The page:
The source of the fixed point theory, which dates to the later piece of the nineteenth-century, vigorously lays on the utilization of successive approximations to set up the existence and uniqueness of solutions, especially differential conditions. This method is associated with many big names which include Cauchy, Liouville, Lipschitz, Peano, Fredholm, and above all Picard. Indeed, the antecedents of a fixed point theoric approach are express in crafted by Picard. Be that as it may, the Polish mathematician Stefan Banach is credited for setting the fundamental thoughts into a theoretical edge reasonable for wide applications well beyond the scope of elementary differential and integral equations.
As expected, a self-mapping f on a nonempty set X is said to have a fixed point x if x remains invariant under f (i.e., fx=x). In order to illustrate the fact, let us consider the simple quadratic equation x^2-6x+5=0: Clearly, x= 1 and x= 5 are the roots of this equation. Also, we can rewrite this equation in the following form:
Define a real-valued mapping f by fx=(x^2+5)/6, then the above equation reduces to fx=x. We notice that x=1 and x=5 are the two fixed points of f.
Thus, from the above observations, we conclude that the problem of finding the solution of a functional equation fx-x=0 is the same as finding a fixed point of the mapping f. A mapping f on a non-empty set X can have no fixed point, unique fixed point, finite fixed point, and infinite fixed point as given below:
Example: Let X=R be a non-empty set and f:X→X a mapping defined as:
- fx=x+a, for a≠0;
Notice that, in conditions
- f has no fixed point,
- f has unique fixed point,
- f has two (finite) fixed points and
- f has infinite fixed points.
Fixed point theory has acquired a driving force, because of its wide scope of relevance, to determine assorted issues exuding from nonlinear differential conditions, a theory of nonlinear indispensable conditions, game theory, control theory, mathematical economics, etc. For instance, in theoretical economics, such as general equilibrium theory, a circumstance emerges where one has to know whether the answer for an arrangement of conditions fundamentally exists. All the more explicitly, under what conditions will an answer fundamentally exist. The numerical investigation of this inquiry generally depends on fixed point theory. Thus discovering fundamental and adequate conditions for the existence of fixed points is an interesting aspect.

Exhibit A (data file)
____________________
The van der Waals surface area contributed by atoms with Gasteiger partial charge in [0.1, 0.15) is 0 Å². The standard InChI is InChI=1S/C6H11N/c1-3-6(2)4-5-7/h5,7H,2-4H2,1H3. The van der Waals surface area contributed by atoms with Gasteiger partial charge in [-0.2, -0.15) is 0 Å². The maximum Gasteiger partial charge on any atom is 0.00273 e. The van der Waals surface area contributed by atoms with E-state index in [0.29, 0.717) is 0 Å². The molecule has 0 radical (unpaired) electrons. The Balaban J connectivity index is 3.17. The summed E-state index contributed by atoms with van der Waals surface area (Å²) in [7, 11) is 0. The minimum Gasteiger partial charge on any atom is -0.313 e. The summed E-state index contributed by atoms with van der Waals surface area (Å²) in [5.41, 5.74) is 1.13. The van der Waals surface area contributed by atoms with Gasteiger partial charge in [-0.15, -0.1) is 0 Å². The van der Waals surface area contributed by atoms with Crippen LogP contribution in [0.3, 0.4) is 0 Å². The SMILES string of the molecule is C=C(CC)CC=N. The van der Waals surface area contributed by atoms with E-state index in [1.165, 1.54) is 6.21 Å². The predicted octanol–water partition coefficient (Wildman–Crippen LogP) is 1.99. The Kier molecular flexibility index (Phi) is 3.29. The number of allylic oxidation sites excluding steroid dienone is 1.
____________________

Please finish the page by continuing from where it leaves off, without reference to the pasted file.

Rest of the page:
The Banach contraction mapping principle is one of the pivotal results of the analysis. It is generally considered as the good spirit of metric fixed point theory. Additionally, its importance lies in its huge relevance in various parts of Mathematics.
Theorem: Let (X, d)be complete metric space and f:X→X a mapping satisfy:
d(fx, fy)≤αd(x,y) ∀x, y ∈X,
where, α∈[0,1). Then f has a unique fixed point in X.
The above theorem has been generalized and improved by numerous researchers predominantly by supplanting contraction mappings with moderately more broad contractive mappings, by enlarging the class of metric and this practice is still going on.
Moreover, the classical Banach contraction principle guarantees that Picard sequence of f based at any point converges to the fixed point, i.e., starting at any point x_0∈X, the repeated iterations of the mapping at x_0 yields a sequence that converges to the unique fixed point of f. The advantage of this principle is that its hypotheses are very simple and always give a unique fixed point that can be found using a straightforward method. The only disadvantage attached to this principle is that assuming the mapping to be contraction forces the mapping f to be continuous at each point of the space. However, this principle is widely considered as the source of metric fixed point theory and one of the most fundamental and powerful tools of nonlinear analysis.